Powerline blog has a story about a recent Fed forecast of a slow recovery for the economy. Well... duh. Put me solidly among those who aren't convinced there is a recovery - the current bump is very likely the result of massive and unsustainable deficit spending.
The reasoning behind the slowness is that banks aren't lending. Well... duh. Here's some of the things they are looking at:
1. The bailout kept a huge amount of bad investments in the banking system that should have been purged through bankruptcy and pennies-on-the-dollar sales last Autumn. The resulting revaluation would have been extremely painful (as if what happened instead wasn't...), but it would have placed real income in the hands of healthy institutions rather than keeping deflated balance sheets on life support. We would have probably lost a lot of "too big to exist" banks, and in their place we would have some new names and a few old names with right-sized financing capabilities. Instead, we have a bunch of flailing brontosauri - giant institutions on cash-swallowing life support keeping the mammals around the fringe.
2. Barney Frank won't shut up. The regulations bill coming down the pike is the typical DC disaster. Long after the public has realized that maybe banks were just operating under instructions from the FDIC, FMA, FHMCA, GMA, CRA, and the rest of the alphabet soup of agencies that so blatantly fell into the "irrational exuberance" trap (probably for kickbacks... but that only happens in Central America, right?), this congress is trying to create a veritable pterodactyl. Banks don't want to move when doing so could break the law in a year. It is quite clear at this point to everyone in finance, and not clear at all to most of the voters, that banks do what the government says. If the government says to lend to questionable borrowers, you either lend or you get pushed out of business. I don't even know if lifting the regulatory burden would do anything good... the industry needs to be weened slowly from the Federal teat. Instead, BF wants to do the opposite.
3. Business sucks right now. The stock market is back to neutral. Housing may be bottoming out, but that's like saying the Michael Jordan had a "bad night" when he scored only 35 - it's really back to where it should be. IPO regulations have all but killed the venture capital industry as an agent of growth. The American government is currently acting like one big barrier to entry. To top it off, American people are shocked into saving, which is good, but their savings are going to feed the flailing brontosaurus. Instead of contributing lending cash to institutions on good footing, they are contributing the disappearing money that should have been destroyed months ago in bankruptcy court. So yeah, investment isn't going too well right now.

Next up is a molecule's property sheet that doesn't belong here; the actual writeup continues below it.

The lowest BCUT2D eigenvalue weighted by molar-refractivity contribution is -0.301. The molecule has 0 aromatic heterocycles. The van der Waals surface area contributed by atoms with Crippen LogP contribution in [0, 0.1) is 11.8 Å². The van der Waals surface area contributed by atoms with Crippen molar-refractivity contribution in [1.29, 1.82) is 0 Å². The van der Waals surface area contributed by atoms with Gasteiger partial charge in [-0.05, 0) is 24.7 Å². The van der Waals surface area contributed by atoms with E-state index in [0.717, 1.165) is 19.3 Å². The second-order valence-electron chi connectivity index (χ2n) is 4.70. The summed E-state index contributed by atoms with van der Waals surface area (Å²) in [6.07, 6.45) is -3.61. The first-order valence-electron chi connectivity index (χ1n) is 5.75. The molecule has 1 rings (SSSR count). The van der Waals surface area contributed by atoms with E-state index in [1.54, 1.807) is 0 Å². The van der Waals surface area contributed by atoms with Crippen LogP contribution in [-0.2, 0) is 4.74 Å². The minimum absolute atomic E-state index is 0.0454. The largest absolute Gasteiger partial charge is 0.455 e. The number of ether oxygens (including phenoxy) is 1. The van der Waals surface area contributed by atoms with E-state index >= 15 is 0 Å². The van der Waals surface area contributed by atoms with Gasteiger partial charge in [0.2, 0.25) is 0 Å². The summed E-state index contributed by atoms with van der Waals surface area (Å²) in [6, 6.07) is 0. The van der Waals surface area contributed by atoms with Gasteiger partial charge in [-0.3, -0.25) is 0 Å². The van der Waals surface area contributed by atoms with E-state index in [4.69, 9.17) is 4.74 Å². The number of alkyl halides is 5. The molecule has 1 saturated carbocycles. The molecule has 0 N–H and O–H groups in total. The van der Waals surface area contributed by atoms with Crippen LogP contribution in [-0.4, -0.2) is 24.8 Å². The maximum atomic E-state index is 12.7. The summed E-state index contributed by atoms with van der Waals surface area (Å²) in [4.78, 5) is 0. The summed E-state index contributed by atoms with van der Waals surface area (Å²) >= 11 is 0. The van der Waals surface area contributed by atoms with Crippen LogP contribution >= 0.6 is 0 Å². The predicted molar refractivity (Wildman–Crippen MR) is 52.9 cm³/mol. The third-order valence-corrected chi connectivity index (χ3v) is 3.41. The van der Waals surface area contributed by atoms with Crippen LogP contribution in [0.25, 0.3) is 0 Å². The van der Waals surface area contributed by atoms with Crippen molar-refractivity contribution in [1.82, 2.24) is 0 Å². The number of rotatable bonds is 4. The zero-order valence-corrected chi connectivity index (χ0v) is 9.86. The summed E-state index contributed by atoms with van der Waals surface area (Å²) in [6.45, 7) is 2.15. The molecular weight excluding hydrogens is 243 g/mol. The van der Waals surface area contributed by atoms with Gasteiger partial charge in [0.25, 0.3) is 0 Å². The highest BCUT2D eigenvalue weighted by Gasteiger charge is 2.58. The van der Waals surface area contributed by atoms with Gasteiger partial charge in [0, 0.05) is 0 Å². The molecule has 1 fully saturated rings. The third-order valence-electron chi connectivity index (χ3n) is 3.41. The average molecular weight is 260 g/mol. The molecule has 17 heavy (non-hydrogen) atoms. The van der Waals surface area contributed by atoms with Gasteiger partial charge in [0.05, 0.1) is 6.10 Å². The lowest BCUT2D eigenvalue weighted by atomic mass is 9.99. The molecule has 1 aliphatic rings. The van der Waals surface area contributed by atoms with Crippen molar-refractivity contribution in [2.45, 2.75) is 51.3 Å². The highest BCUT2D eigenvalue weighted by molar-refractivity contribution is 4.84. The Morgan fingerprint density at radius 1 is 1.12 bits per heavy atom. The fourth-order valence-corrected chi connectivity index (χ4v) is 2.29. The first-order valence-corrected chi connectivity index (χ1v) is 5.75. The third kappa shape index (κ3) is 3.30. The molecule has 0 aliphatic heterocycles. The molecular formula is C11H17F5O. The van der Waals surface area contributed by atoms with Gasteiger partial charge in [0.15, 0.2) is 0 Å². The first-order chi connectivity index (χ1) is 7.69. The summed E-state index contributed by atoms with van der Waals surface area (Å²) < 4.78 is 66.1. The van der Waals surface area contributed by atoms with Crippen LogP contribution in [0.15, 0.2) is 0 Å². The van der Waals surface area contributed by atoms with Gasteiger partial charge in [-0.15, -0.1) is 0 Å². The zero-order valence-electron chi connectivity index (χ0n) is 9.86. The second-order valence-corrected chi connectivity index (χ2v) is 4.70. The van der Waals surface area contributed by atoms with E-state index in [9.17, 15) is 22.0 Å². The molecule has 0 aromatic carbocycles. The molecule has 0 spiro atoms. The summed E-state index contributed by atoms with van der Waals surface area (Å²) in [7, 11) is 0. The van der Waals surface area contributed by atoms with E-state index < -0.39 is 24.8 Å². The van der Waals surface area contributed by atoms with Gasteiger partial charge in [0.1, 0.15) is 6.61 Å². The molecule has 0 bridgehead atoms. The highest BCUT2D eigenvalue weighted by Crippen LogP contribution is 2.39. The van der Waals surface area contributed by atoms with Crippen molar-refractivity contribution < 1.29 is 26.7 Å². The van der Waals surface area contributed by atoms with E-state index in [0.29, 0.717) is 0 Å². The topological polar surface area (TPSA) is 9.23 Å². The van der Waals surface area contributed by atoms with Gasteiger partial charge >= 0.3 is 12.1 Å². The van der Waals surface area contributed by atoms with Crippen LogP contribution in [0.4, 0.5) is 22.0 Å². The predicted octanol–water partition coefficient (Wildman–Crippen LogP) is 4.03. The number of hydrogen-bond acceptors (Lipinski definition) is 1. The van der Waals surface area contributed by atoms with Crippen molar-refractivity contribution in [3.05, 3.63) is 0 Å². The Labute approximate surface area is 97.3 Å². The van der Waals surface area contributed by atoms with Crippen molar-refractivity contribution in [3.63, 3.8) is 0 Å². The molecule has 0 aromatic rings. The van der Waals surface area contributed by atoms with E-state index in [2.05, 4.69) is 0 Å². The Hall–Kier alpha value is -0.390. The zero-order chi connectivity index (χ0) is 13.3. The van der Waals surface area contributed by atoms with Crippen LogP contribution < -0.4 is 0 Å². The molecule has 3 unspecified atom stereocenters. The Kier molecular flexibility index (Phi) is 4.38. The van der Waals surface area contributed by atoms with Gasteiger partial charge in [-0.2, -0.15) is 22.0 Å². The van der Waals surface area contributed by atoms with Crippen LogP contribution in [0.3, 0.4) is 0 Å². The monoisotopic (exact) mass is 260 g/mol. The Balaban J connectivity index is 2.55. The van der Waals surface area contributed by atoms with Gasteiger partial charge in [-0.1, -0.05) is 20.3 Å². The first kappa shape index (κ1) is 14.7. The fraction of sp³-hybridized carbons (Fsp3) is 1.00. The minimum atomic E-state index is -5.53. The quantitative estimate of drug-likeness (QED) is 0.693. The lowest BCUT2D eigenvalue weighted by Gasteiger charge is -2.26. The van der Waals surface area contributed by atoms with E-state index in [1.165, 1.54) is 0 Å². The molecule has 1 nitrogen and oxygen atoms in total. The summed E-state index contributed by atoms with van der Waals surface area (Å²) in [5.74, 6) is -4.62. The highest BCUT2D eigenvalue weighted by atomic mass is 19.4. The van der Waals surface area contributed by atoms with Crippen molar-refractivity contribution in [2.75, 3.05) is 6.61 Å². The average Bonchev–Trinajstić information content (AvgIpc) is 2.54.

4. The government is using all the credit. True. Any cash that is in the system - from foreign government or US banks - seems to be flowing directly to the Treasury. People with money are spending it on treasury bills, notes, and bonds, which is kind of like a self-fulfilling bet on another turndown... although, another turndown without inflation, which is very unlikely. The point is, there's so much "safe" government debt out there, why would any institution actually do the hard work of building a portfolio? This kills big companies, because they have to out-price government bonds. Yields grow, profit dies, and people get layed off.
5. Finally, the fundamental flaw has not been fixed, if anything it has been further fundamentalized and flawed. We as an economy are in a precarious spot. We charge 5x more for our time than anyone else. As protectionism slowly falls away, the problem will get worse. I know a lot of laborers, and I feel for them, but I honestly can't look them in the eye and say that they should really be able to work for 5x as much as an Indian or Mexican who is willing to do the same work. The US needs to continue to create new industries better than anyone else, it is regression to the mean for us. But we are choking that off with inane immigration policies that treat smart people like slaves and kick them out of the country, and treat hard working people like criminals and force them under the table where they lower wage rates for everyone. Not to mention all the things in 3) that are killing wealth creation. And when we do create wealth, our politicians sic on the creators legally, rhetorically, and financially. It's unsustainable.